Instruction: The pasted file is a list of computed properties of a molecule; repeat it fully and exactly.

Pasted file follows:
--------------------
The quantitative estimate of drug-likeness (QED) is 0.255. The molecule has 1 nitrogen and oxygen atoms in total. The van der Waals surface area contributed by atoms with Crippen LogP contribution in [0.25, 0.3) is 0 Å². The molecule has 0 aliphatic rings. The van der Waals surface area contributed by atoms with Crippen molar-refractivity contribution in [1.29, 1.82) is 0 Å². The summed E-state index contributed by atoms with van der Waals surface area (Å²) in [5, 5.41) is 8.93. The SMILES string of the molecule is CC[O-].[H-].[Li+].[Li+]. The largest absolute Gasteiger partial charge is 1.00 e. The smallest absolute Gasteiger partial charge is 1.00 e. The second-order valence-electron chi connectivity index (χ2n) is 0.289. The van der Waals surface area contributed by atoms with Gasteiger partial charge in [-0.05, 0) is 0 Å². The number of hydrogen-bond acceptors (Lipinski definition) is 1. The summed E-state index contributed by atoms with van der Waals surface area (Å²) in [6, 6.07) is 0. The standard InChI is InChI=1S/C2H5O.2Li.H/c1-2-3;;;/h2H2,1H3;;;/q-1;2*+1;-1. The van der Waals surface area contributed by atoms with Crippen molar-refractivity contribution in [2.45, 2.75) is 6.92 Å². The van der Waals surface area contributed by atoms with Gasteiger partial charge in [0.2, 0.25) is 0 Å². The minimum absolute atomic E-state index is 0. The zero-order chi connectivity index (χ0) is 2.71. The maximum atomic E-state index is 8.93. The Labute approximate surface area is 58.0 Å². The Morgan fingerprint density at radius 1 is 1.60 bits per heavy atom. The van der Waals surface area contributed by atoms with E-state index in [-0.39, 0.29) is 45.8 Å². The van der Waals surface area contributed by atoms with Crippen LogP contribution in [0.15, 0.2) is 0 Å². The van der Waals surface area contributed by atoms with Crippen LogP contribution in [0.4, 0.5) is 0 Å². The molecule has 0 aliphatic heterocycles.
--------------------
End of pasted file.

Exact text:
The quantitative estimate of drug-likeness (QED) is 0.255. The molecule has 1 nitrogen and oxygen atoms in total. The van der Waals surface area contributed by atoms with Crippen LogP contribution in [0.25, 0.3) is 0 Å². The molecule has 0 aliphatic rings. The van der Waals surface area contributed by atoms with Crippen molar-refractivity contribution in [1.29, 1.82) is 0 Å². The summed E-state index contributed by atoms with van der Waals surface area (Å²) in [5, 5.41) is 8.93. The SMILES string of the molecule is CC[O-].[H-].[Li+].[Li+]. The largest absolute Gasteiger partial charge is 1.00 e. The smallest absolute Gasteiger partial charge is 1.00 e. The second-order valence-electron chi connectivity index (χ2n) is 0.289. The van der Waals surface area contributed by atoms with Gasteiger partial charge in [-0.05, 0) is 0 Å². The number of hydrogen-bond acceptors (Lipinski definition) is 1. The summed E-state index contributed by atoms with van der Waals surface area (Å²) in [6, 6.07) is 0. The standard InChI is InChI=1S/C2H5O.2Li.H/c1-2-3;;;/h2H2,1H3;;;/q-1;2*+1;-1. The van der Waals surface area contributed by atoms with Crippen molar-refractivity contribution in [2.45, 2.75) is 6.92 Å². The van der Waals surface area contributed by atoms with Gasteiger partial charge in [0.2, 0.25) is 0 Å². The minimum absolute atomic E-state index is 0. The zero-order chi connectivity index (χ0) is 2.71. The maximum atomic E-state index is 8.93. The Labute approximate surface area is 58.0 Å². The Morgan fingerprint density at radius 1 is 1.60 bits per heavy atom. The van der Waals surface area contributed by atoms with E-state index in [-0.39, 0.29) is 45.8 Å². The van der Waals surface area contributed by atoms with Crippen LogP contribution in [0.15, 0.2) is 0 Å². The van der Waals surface area contributed by atoms with Crippen LogP contribution in [0.4, 0.5) is 0 Å². The molecule has 0 aliphatic heterocycles.